Thanksgiving for Escaping Death
1 I love the Lord,
because he listens to my prayers for help.
2 He paid attention to me,
so I will call to him for help as long as I live.
3 The ropes of death bound me,
and the fear of the grave took hold of me.
I was troubled and sad.
4 Then I called out the name of the Lord.
I said, “Please, Lord, save me!”
5 The Lord is kind and does what is right;
our God is merciful.
6 The Lord watches over the foolish;
when I was helpless, he saved me.
7 I said to myself, “Relax,
because the Lord takes care of you.”
8 Lord, you saved me from death.
You stopped my eyes from crying;
you kept me from being defeated.
9 So I will walk with the Lord
in the land of the living.
10 I believed, so I said,
“I am completely ruined.”
11 In my distress I said,
“All people are liars.”
12 What can I give the Lord
for all the good things he has given to me?
13 I will lift up the cup of salvation,
and I will pray to the Lord.
14 I will give the Lord what I promised
in front of all his people.
15 The death of one that belongs to the Lord
is precious in his sight.
16 Lord, I am your servant;
I am your servant and the son of your female servant.
You have freed me from my chains.
17 I will give you an offering to show thanks to you,
and I will pray to the Lord.
18 I will give the Lord what I promised
in front of all his people,
19 in the Temple courtyards
Praise the Lord!
Really, no one knows for sure who the writer of Psalm 116 was. Some advance the idea that it was Hezekiah,and others firmly believe it was David. What I see that it was probably the former, but hey– all I know it was a godly man with a holy perspective regarding many things.
This Psalm is quite profound. It also has a deep awareness of things that are significant. We see that the writer has a discernment and awareness to see his heart and the things that are important. Psalm 116 is a masterpiece, the writer “shapes” things that are significant, and then he intends to let us know what he has been processing. And it’s a beauty!
Because of the length of this particular psalm I will simply attempt to think about it in a broader sense.
V.1 is a declaration to the world of his relationship to the Father. Things are quite obvious and exceptionally clear about things that really matter. The psalmist puts tremendous value on an attentive deity.
Vv. 2-4, comes directly at us, the writer seems to be terribly aware of two things. The first, is the Father’s awareness of his cry. He is sadly desperate and quite aware that everything he calls out for, hinges on the Father’s action on his behalf.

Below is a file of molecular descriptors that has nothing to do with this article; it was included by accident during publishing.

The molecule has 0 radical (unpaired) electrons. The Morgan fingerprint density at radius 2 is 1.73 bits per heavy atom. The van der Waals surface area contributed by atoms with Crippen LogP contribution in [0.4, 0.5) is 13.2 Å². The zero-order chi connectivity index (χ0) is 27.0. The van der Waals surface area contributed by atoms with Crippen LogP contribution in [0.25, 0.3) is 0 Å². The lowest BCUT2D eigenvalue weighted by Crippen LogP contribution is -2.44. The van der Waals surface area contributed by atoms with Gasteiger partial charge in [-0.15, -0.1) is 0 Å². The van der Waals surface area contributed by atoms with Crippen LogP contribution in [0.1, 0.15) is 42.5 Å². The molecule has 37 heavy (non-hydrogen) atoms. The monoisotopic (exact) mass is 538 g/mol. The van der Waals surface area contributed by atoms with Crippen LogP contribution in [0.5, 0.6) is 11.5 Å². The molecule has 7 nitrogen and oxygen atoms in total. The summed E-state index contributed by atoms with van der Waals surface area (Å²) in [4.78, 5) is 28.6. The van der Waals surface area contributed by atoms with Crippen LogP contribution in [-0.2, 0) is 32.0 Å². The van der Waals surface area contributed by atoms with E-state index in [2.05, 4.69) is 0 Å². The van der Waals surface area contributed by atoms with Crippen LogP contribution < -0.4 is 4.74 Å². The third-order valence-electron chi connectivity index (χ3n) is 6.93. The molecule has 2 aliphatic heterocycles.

The Father builds within him a confidence and assurance. The writer fully understands the myriad of attack on his soul. He sees cords that are wrapped on him. These cords are quite problematic, and to emphasize this situation he develops a deep and sincere “fear of death and dying.” Many believers, who are aware and sure, “hiccup” at this point. Death can never be handled without faith. But there is a breakthrough of sorts. He pierces his own apathy and finds his voice. Quivering and quavering his voice is heard in the halls of heaven, “Please, Lord, save me!”
Vv. 5-7 creates an assurance of the character of God. All that he knows about Him is that He can be trusted, no matter what! The key words are “kind”, “right” and “merciful”. This knowledge does not come to us except by the dealings of God inside our hearts.
V. 8 illuminates the realization that God has intervened, “saved” and “stopped” and “kept”. These are not minor things. They all require an action of God. He is the only one who can intervene. All I can say, is that His active presence changes everything.
V. 9 is the quiet sense of a person who is trusting the Father to be the Father.
V. 10-11 are difficult. They don’t work out smoothly in our New Testament theology of faith. Today, when we read them they are chopped up and rather odd. I suppose we can try to milk “the old cow” but I don’t think we will get much.
V. 12-14 shouts “gratitude”. Somehow the work of the Holy Spirit has done something. The writer jumps into this place where he enters his gratitude and appreciation of everything that has been done for him. He seems eager to show the goodness that has now come his way. There is a sense here of declaring to others the work of God inside his heart. If necessary he will do this publicly.
V. 15, this is indeed a revelation. Many of us wrestle almost continually with the subject of “death.” In hard moments, we struggle quite deeply (and yet subliminally) with dying. It is the dog who can’t stop nibbling at our heels.
V. 16 is nothing less then a declaration. In the mind of the writer, he knows his place. He won’t reach for the “top shelf”. He absolutely understands who he is and isn’t. Such a work is being done that he would never ever dream of being someone he really isn’t.
V. 17 is his declaration that the Father has done an exceptional work inside. The writer knows this, and he just won’t let it slide away. His life becomes deeply saturated with “thanks” and “prayer.” And then I say “whoa!” My own life is quite shallow, and it comes no where close to the psalmist
V. 18, “I will give the Lord what I promised in front of all his people” Sometimes we , out of necessity, punch out the things which are not only important, but quite significant. “Giving” is a key word. And “promised” is another. (Strange, they are so close to each other, in this verse.) But the writer doesn’t process these issues, he only flows with them.
V. 19 focuses us at whatever might happen. The writer completely understands the importance and the significance of God’s Temple in Jerusalem. In a sense, he solidifies this particular place, as the accurate arena where all of the above is processed and configured. It all ends with a “praise to the Lord.” I suppose that ultimately this is the place we all end up. We are “praiser’s” or we are not.